DLSU College of Law (COL) Dean Chel Diokno and Kabataan party-list representative Sarah Elago spoke at USAP TAYO: A talk on the youth’s role on democracy and student’s rights and welfare, a talk organized by Alyansang Tapat sa Lasallista (Tapat), last July 12 at the Philippe Jones Lhuillier Conference Room, 14th floor of Henry Sy Sr. Hall. During their speeches, Diokno stressed on current issues on Philippine democracy, while Elago provided steps to amplify and properly represent student engagement.

Grounds for impeachment?

Answering a query on the possibility of impeaching President Rodrigo Duterte, Diokno first clarified that removing the President is both a legal and political process. He declared: “From [a] legal point of view, I do believe there is sufficient ground to impeach the President. There are so many examples of how he has betrayed the public trust.”

He cited the President’s response to the recent Reed Bank incident as a primary example to back his claim, saying that the 1987 Constitution explicitly states that the usage of the exclusive economic zone is solely for Filipino citizens. He further asserted that the President’s duties should be to protect fishermen and the environment.

Welcoming the UN probe

Diokno also commented on the resolution passed by the United Nations Human Rights Council that called for an investigation on the human rights situation in the Philippines. ”I’m very happy that the international community is really watching us because it’s about time that this government realized that they cannot do anything they want,” he stated.

Recognizing the possibility of the administration barring investigators from entering the country, the human rights lawyer explained that as a member of the United Nations (UN), the Philippines is obligated to respect UN agencies.

He assured that the human rights community will provide any assistance and information that may be required, positing, “We are a signatory to the International Covenant on Civil and Political Rights. We were instrumental in the passage of the Universal Declaration of Human Rights. How can we turn our back [on] that?” 

Then and now

Diokno also took the time to narrate his experiences growing up during the martial law era. He brought up several restrictions imposed by the government at the time, which included a midnight curfew and a prohibition on assembling more than three people at once.

“Never in my wildest dreams did I think we would lose democracy again,” he expressed, claiming that soon after Duterte took office, the alleged “killings” and “attacks on democratic institutions” began.

Tracing the events of the supposed attacks on democracy, the COL Dean stated that he found the arrest of Senator Leila De Lima as the starting point. This was then followed by attacks on the Commission on Human Rights, the ouster of former Chief Justice Maria Lourdes Sereno, and the attacks on the media.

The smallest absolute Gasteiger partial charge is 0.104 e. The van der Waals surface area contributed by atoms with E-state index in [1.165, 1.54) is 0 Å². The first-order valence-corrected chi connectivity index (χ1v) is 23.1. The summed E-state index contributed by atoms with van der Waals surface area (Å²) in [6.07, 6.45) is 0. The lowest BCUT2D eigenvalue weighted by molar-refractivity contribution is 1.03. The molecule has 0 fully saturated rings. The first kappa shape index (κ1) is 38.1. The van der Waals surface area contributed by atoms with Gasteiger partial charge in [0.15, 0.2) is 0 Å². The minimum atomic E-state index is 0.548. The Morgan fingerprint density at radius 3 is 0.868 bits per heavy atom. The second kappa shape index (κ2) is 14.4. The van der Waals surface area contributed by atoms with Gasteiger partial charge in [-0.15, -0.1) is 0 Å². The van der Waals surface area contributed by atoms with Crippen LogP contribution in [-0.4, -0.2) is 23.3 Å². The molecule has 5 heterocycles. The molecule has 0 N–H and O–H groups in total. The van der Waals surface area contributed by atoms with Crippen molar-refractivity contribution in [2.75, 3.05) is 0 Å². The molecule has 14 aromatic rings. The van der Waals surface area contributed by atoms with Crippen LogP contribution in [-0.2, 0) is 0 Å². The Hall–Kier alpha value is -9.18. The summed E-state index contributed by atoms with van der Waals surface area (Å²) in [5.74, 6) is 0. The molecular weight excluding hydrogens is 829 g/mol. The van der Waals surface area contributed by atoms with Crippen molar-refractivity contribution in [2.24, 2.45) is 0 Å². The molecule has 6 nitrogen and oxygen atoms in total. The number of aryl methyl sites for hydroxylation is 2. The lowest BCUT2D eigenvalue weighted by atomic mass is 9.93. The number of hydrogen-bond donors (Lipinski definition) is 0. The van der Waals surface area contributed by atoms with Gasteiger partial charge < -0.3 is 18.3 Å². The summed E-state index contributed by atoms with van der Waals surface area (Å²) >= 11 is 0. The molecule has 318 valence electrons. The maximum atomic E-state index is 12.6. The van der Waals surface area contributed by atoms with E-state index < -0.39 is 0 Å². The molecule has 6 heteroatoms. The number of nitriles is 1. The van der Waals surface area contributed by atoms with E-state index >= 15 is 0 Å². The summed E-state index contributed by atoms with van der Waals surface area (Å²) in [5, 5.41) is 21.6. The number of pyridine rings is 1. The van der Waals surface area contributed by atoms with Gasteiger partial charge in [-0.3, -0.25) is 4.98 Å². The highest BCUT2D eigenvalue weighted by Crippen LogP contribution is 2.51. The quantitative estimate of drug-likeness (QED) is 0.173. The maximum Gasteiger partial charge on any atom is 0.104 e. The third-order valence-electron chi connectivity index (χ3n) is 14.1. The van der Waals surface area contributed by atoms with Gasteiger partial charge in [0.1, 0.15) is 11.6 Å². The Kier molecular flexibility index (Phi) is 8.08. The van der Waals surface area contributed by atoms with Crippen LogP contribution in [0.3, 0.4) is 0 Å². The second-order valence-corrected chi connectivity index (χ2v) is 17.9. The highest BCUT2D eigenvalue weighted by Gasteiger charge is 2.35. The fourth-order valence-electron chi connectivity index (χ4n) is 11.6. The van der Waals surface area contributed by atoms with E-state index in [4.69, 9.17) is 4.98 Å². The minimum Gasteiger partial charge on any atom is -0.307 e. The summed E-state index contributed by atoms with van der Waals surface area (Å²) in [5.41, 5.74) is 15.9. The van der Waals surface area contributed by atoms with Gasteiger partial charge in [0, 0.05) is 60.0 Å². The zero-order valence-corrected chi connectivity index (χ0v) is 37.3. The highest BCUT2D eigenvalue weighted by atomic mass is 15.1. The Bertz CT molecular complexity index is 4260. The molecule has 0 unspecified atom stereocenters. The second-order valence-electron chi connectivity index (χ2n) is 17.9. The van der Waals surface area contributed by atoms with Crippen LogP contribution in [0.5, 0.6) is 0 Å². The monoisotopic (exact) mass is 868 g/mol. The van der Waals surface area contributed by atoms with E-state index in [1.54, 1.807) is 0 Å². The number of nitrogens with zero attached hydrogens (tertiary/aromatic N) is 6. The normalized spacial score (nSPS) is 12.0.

Promoting student, youth interests

In her lecture, Elago shed light on the youth’s rights and welfare. She raised concerns on the legislative efforts that directly affect the sector, such as the measure to have the Reserved Officers’ Training Corps program in Senior High School and the push to lower the minimum age of criminal responsibility.

The lawmaker also emphasized the importance of passing the Magna Carta of Students in Congress, highlighting the need to organize the youth to act upon social and political issues. She listed some of its features such as guiding principles that declare the right of education, the importance of student organizations, and the need for student publications. 

Such a proposal has been in Congress for the past 30 years, she explained, alleging that “traditional politicians” have refused to pass the bill ever since. 

But when asked whether she believes the bill will be passed, Elago maintained, “Pagdating sa pagpasa ng mga bataskasi nakita na namin ‘nung 17th Congress—it’s possible,” citing the passage of the Universal Access to Quality Tertiary Education Act as an example of how lobbying efforts can work in their favor.

(When it comes to passing laws—because we saw that already in the 17th Congress—it’s possible.)

The power of the youth

Diokno, meanwhile, acknowledged the Filipino youth’s strength in numbers and praised their potential in improving the Philippines. “This country is already yours…You own this country now,” he assured the audience.

Elago, on the other hand, conveyed that the youth has more power than they think and that they can sway policymakers and shape public opinion. She added that this could help give the next generation a chance to push for the “best possible present and future for Filipinos.”

Ganoon ka-powerful ‘yung mga kabataan at kitangkita natin iyan sa kasaysayan,” she stressed.

(That’s how powerful the youth are and we can see that in history.)

Jan Emmanuel Alonzo

By Jan Emmanuel Alonzo

Enrico Sebastian Salazar

By Enrico Sebastian Salazar

Contributor of University and Vanguard since TLS 58. Internal Development Manager in TLS 59. Currently designing the new website.

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